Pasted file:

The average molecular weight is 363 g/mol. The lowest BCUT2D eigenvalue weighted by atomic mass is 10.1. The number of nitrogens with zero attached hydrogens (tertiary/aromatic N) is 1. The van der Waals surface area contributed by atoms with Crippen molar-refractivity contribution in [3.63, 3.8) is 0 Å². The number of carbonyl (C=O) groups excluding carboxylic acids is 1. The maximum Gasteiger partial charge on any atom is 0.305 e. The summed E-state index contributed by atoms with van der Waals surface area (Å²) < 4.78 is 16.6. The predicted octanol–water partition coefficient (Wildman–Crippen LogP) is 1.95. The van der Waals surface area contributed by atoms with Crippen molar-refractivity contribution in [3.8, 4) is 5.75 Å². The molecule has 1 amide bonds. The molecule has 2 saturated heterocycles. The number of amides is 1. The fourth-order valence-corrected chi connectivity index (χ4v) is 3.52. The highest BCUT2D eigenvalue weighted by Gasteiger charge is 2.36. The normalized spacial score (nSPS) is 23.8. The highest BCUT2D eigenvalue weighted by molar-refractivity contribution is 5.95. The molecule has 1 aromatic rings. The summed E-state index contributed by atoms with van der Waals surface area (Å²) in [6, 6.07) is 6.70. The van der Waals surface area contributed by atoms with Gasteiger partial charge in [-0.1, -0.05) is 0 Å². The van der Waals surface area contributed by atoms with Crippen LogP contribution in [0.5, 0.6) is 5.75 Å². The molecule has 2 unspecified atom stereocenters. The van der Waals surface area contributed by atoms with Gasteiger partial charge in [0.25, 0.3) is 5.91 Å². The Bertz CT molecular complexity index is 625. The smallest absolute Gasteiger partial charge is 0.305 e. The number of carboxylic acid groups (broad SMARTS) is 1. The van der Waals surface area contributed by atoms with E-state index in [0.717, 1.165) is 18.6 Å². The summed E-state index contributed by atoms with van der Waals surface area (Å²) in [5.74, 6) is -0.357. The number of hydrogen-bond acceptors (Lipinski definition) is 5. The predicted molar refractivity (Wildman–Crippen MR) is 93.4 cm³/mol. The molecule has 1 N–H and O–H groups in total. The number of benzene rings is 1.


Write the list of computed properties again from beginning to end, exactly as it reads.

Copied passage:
The average molecular weight is 363 g/mol. The lowest BCUT2D eigenvalue weighted by atomic mass is 10.1. The number of nitrogens with zero attached hydrogens (tertiary/aromatic N) is 1. The van der Waals surface area contributed by atoms with Crippen molar-refractivity contribution in [3.63, 3.8) is 0 Å². The number of carbonyl (C=O) groups excluding carboxylic acids is 1. The maximum Gasteiger partial charge on any atom is 0.305 e. The summed E-state index contributed by atoms with van der Waals surface area (Å²) < 4.78 is 16.6. The predicted octanol–water partition coefficient (Wildman–Crippen LogP) is 1.95. The van der Waals surface area contributed by atoms with Crippen molar-refractivity contribution in [3.8, 4) is 5.75 Å². The molecule has 1 amide bonds. The molecule has 2 saturated heterocycles. The number of amides is 1. The fourth-order valence-corrected chi connectivity index (χ4v) is 3.52. The highest BCUT2D eigenvalue weighted by Gasteiger charge is 2.36. The normalized spacial score (nSPS) is 23.8. The highest BCUT2D eigenvalue weighted by molar-refractivity contribution is 5.95. The molecule has 1 aromatic rings. The summed E-state index contributed by atoms with van der Waals surface area (Å²) in [6, 6.07) is 6.70. The van der Waals surface area contributed by atoms with Gasteiger partial charge in [-0.1, -0.05) is 0 Å². The van der Waals surface area contributed by atoms with Crippen LogP contribution in [0.5, 0.6) is 5.75 Å². The molecule has 2 unspecified atom stereocenters. The van der Waals surface area contributed by atoms with Gasteiger partial charge in [0.25, 0.3) is 5.91 Å². The Bertz CT molecular complexity index is 625. The smallest absolute Gasteiger partial charge is 0.305 e. The number of carboxylic acid groups (broad SMARTS) is 1. The van der Waals surface area contributed by atoms with E-state index in [0.717, 1.165) is 18.6 Å². The summed E-state index contributed by atoms with van der Waals surface area (Å²) in [5.74, 6) is -0.357. The number of hydrogen-bond acceptors (Lipinski definition) is 5. The predicted molar refractivity (Wildman–Crippen MR) is 93.4 cm³/mol. The molecule has 1 N–H and O–H groups in total. The number of benzene rings is 1.